Lightning Strike May 1899 – Deaths of Thomas & George Cooke, Tattenhall Hall

Whilst researching Dr Harold Whichello (click on ‘Dr Whichello’ to be directed to this section of the Website), it came to light that our village doctor was called to the scene of a quite horrific incident involving two of the sons of John Cooke of Tattenhall Hall.

According to the 1891 Census, Tattenhall Hall was occupied by ‘John Cooke’, a Farmer, Miller and Milk Dealer and his 7 children – Thomas, John, George, Percy, Robert, Elizabeth and Gertrude. John was a widower, his wife Mary having died in 1889.

By the end of that decade, however, two of his sons (Thomas Richard Cooke aged 26 and George Randle Cooke aged 22) were to be struck by lightning during a ‘terrific thunderstorm, accompanied by vivid flashes of lightning and a downfall of phenomenally large hailstones’. They had been riding home in an open trap from Beeston. The local newspaper report is shown below (click on the text to read the full article). 

The brothers are also remembered within St Alban’s Church itself, where a ‘Bier’ (used for the conveyance of coffins during funeral ceremonies) is on display, having been presented to Tattenhall Parish Council by the ‘sorrowing relatives’. A brass plaque to this effect is attached to the Bier and is seen below:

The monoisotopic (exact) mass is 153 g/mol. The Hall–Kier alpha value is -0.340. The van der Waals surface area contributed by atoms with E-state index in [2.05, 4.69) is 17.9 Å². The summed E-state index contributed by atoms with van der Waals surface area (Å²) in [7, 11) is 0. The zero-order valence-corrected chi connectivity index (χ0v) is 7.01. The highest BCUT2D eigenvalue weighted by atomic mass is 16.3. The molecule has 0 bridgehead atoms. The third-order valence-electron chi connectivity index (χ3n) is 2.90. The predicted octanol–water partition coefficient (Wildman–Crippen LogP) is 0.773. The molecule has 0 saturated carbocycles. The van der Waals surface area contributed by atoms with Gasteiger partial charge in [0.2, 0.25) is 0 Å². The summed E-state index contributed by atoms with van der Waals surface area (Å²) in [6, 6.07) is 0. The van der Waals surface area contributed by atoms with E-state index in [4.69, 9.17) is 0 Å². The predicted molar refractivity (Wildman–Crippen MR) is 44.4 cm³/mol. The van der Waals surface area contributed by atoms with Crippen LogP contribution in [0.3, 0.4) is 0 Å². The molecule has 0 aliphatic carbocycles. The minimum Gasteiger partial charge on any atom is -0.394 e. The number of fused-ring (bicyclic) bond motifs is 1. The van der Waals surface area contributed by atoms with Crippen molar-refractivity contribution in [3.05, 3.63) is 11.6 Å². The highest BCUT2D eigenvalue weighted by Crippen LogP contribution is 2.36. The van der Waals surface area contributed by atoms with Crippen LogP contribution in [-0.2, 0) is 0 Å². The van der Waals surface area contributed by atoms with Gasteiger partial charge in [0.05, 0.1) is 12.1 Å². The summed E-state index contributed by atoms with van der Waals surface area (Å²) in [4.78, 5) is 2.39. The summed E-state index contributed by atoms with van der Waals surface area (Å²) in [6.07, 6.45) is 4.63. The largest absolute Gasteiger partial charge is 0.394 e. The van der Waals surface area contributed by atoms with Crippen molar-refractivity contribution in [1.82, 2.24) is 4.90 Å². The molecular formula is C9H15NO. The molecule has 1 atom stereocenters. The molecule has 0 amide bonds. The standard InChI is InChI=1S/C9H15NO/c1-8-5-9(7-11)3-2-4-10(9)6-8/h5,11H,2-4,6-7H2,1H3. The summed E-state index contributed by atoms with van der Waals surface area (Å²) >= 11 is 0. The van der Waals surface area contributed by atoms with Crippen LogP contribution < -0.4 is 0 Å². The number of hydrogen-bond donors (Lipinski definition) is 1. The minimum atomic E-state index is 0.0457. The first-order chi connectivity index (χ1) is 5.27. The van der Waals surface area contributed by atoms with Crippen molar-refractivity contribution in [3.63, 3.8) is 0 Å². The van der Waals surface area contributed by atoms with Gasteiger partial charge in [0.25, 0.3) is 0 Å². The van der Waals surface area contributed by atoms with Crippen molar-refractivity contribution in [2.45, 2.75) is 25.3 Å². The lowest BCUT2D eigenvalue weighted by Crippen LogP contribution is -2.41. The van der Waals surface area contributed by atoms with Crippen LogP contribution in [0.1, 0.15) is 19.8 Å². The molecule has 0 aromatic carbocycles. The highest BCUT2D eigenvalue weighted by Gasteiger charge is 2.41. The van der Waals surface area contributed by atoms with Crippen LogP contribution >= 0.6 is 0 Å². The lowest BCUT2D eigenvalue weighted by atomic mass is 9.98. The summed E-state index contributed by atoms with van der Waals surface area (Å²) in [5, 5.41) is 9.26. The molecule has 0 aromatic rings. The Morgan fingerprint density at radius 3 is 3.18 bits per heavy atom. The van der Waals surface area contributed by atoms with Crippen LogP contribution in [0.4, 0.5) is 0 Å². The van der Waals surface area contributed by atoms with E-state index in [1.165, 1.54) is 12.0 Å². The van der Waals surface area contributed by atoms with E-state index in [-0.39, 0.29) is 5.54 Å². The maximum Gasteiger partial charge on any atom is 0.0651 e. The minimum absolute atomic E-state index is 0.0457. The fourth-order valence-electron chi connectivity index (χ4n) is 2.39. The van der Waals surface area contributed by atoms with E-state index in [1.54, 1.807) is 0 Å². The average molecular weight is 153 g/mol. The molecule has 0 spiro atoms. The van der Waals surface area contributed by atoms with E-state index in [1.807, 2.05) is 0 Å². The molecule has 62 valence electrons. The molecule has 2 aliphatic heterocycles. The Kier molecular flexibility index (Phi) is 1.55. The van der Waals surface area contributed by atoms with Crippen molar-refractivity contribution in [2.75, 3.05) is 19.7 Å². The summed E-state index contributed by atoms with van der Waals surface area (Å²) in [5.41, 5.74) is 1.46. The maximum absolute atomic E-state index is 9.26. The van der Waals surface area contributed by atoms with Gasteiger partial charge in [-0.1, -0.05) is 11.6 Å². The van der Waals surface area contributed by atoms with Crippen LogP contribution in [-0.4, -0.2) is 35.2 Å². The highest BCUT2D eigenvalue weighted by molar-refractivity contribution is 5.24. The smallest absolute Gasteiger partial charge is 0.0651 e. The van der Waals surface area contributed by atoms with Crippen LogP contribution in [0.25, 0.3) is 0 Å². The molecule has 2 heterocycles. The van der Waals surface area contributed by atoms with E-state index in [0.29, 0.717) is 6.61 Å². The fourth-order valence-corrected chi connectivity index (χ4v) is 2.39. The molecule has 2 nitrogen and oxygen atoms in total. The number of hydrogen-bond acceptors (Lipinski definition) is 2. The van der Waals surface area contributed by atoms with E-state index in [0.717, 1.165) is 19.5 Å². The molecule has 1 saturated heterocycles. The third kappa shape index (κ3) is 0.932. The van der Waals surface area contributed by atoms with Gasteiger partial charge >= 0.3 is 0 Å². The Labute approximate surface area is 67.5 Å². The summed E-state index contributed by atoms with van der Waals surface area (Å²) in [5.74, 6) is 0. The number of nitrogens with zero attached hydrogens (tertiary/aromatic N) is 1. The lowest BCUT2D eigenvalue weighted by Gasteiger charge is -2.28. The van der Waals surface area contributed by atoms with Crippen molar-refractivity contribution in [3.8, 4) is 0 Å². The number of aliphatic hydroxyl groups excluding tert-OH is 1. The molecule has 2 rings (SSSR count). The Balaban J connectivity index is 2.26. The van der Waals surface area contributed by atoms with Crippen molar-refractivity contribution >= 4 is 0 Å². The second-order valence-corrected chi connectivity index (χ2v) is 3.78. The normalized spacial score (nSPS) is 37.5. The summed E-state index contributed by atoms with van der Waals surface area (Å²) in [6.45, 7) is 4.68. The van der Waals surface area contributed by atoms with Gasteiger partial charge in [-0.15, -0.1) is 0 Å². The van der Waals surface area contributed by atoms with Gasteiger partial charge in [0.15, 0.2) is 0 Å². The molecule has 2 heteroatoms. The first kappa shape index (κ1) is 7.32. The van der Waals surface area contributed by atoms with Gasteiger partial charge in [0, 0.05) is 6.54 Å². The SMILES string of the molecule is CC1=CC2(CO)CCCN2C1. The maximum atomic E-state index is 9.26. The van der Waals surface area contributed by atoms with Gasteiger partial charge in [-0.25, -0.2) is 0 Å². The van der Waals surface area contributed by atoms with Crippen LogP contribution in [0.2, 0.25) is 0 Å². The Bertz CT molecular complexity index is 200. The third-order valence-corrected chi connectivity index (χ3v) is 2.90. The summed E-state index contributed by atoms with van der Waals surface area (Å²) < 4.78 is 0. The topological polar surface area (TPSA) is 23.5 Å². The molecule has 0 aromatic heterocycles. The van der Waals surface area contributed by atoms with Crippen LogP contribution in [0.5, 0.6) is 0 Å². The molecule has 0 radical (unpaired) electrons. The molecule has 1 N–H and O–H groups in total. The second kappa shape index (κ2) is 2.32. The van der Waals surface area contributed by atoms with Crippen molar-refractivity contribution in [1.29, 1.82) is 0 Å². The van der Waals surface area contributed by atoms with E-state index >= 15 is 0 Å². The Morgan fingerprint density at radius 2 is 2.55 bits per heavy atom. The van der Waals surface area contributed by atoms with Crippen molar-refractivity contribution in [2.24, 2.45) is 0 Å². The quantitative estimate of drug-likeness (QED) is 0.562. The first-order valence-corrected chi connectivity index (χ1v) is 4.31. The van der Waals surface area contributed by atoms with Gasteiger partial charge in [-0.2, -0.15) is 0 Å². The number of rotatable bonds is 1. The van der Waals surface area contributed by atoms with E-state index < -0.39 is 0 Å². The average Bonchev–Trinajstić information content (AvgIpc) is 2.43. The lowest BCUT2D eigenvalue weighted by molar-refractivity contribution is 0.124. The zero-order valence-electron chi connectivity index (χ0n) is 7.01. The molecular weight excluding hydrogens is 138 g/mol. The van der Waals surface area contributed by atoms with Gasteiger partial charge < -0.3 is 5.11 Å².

Dr Harold Whichello subsequently wrote an article on the lightning strike which appeared in the Medical Journal, ‘The Lancet’. The article was published on 3 June 1899.

The next generation of the Cooke Family to live at Tattenhall Hall is shown below:

These youngsters would have been the nieces and nephews of Thomas and George Cooke – they were, in fact, the children of Percy Cooke, a brother of the boys killed in the ‘lightning strike’

Particular thanks to Dr Jeremy Shears who has been invaluable in the production of both this Webpage and that relating to Dr Harold Whichello.


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